Bamboo shoots: Per my Chinese grandfather’s advice: Bamboo shoots should be used as an ingredient to add texture to something you are cooking, It goes well with shitake mushrooms and any kind of meat or chicken. In stir-fry it should be cut into slices or strips . In a stew with soy sauce, it should be used in chunks. It also can be used in soy sauce vegetarian dish with tofu, mushrooms and wheat gluten.
Water Chestnut: These are similar to bamboo shoots, in that you never eat them by themselves. They are great in texture (crunchy=win!) and you will see them in some of the stir fry recipes on nomnom.tv.
Lotus root: There are some very popular delicacies made with this vegetable. My favorite (more western) dish to make is actually lotus chips.
Best Tasting Fruits
While Americans certainly seem to enjoy their fair share of fruits, we are also limited to certain ones, based on where we reside. Luckily, 99 Ranch offers the following yummy fruits and more:
Lychee: this fruit may look a little funky, but it can add a lot of flavor to a dish. My favorite way to eat it is by making lychee lemonade.
Asian Pear: Extremely juicy and sweet, asian pears are a great way to add some sweetness to any salad.
These mangos are the best– sweet, tender, and perfect for dessert, salads, and marinades. (Photo courtesy of iStock)
Atualfo mango: You will see multiple recipes on this blog used with this type of mango, it is one of the best fruits that you can buy; it is so delicious that you could even eat it by itself for dessert!
Mandarin Orange: these tangerines have a sweetness to them, that you cannot find anywhere else. I always buy them by the dozen for my family, and we run out within only a couple days. You can never buy too many!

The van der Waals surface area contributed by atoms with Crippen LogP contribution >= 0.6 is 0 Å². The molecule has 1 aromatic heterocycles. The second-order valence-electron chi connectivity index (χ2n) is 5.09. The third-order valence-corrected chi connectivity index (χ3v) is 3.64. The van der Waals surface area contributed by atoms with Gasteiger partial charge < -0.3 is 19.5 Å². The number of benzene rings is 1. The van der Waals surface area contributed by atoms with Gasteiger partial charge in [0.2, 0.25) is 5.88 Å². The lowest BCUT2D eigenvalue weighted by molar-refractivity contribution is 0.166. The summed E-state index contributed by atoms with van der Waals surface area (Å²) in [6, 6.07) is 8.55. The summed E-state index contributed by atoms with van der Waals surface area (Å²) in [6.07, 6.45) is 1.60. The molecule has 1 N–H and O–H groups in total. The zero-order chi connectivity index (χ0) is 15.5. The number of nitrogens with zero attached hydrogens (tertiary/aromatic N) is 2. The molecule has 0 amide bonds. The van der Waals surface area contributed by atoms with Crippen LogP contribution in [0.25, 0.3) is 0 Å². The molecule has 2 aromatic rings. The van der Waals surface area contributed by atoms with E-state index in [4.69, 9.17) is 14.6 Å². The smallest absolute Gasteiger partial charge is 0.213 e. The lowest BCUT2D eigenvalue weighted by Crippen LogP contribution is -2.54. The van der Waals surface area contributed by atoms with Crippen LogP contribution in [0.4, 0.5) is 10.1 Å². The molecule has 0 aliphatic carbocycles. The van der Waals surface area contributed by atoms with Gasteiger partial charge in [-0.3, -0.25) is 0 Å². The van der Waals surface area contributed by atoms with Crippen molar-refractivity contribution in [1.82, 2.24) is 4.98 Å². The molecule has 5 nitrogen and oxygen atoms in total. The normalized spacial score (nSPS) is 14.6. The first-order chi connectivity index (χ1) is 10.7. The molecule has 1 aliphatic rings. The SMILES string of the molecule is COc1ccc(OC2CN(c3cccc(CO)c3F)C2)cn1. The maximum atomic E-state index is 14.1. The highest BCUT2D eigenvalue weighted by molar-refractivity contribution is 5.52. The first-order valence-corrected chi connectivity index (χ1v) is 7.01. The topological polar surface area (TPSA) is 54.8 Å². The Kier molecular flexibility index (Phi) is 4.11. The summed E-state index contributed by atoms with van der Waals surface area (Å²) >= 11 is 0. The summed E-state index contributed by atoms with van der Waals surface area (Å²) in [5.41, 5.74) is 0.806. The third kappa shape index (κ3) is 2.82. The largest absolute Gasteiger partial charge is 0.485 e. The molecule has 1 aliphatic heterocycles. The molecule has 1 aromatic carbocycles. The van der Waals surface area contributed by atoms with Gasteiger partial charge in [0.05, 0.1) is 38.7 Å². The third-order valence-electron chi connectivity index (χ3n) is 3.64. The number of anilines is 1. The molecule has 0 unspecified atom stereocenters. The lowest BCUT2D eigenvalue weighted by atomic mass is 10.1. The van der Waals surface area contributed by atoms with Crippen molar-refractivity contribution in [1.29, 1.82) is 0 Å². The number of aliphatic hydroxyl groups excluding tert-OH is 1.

Kumquat: These are the cutest fruit around. They look like mini tangerines, but have a very very different flavor. Great for salads or making marmelade.
Condiments to Consider
Although they are lesser considered by far, condiments can make or break your dining experience. Not only do they help by adding flavor but they can completely change the taste of any meal you crave. For those who have interest of being more adventurous, condiments can totally change the way you eat in amazing ways. Some of the most notable condiments 99 Ranch offers are as follows:
Mirin Miso: I use this often in marinades (especially with fish). You will see this in several recipes on the blog.
Super spicy but delicious, and great for marinades (photo courtesy of world market)
Paste sambal oelek: Beware! This is extremely spicy (but delicious ;)) I use this in several Vietnamese dishes, as well as a good way to add a little spice to any dish.
Soy sauce substitute (mushroom soy sauce): This is a staple across our family. This has a deeper, richer, flavor than regular soy sauce. I highly recommend trying it!
Shaoxing wine: Think of this as a Chinese cooking wine. Growing up, my grandfather would use this in almost every marinade he made. It is great to use for traditional Chinese cooking all the way to more western cooking (I love using it with portobello mushrooms).
Other Things to Try
In the interest of expanding your pallet, 99 Ranch also has a number of other interesting things to try. No matter if you want fresh fish, duck, some unique snacks, or simply a new type of tea, you can find all these items and more at the 99 Ranch Supermarket. Some of the most popular are as follows: